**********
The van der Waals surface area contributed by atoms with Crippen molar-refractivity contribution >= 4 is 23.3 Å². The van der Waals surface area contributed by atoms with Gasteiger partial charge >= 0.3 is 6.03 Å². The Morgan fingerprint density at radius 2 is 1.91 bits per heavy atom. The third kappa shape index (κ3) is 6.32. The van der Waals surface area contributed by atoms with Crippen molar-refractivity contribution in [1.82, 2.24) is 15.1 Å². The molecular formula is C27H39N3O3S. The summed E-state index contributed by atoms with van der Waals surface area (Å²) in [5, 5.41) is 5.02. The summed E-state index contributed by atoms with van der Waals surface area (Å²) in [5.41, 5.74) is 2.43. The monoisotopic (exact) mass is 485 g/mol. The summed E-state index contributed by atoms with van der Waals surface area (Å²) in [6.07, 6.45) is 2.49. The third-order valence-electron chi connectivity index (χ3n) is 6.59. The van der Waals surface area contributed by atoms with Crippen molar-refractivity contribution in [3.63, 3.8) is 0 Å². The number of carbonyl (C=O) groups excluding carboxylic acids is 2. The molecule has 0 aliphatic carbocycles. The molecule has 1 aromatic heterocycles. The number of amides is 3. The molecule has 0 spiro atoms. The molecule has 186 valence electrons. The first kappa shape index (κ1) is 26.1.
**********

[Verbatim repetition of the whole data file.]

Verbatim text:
The van der Waals surface area contributed by atoms with Crippen molar-refractivity contribution >= 4 is 23.3 Å². The van der Waals surface area contributed by atoms with Gasteiger partial charge >= 0.3 is 6.03 Å². The Morgan fingerprint density at radius 2 is 1.91 bits per heavy atom. The third kappa shape index (κ3) is 6.32. The van der Waals surface area contributed by atoms with Crippen molar-refractivity contribution in [1.82, 2.24) is 15.1 Å². The molecular formula is C27H39N3O3S. The summed E-state index contributed by atoms with van der Waals surface area (Å²) in [5, 5.41) is 5.02. The summed E-state index contributed by atoms with van der Waals surface area (Å²) in [5.41, 5.74) is 2.43. The monoisotopic (exact) mass is 485 g/mol. The summed E-state index contributed by atoms with van der Waals surface area (Å²) in [6.07, 6.45) is 2.49. The third-order valence-electron chi connectivity index (χ3n) is 6.59. The van der Waals surface area contributed by atoms with Crippen molar-refractivity contribution in [3.63, 3.8) is 0 Å². The number of carbonyl (C=O) groups excluding carboxylic acids is 2. The molecule has 0 aliphatic carbocycles. The molecule has 1 aromatic heterocycles. The number of amides is 3. The molecule has 0 spiro atoms. The molecule has 186 valence electrons. The first kappa shape index (κ1) is 26.1.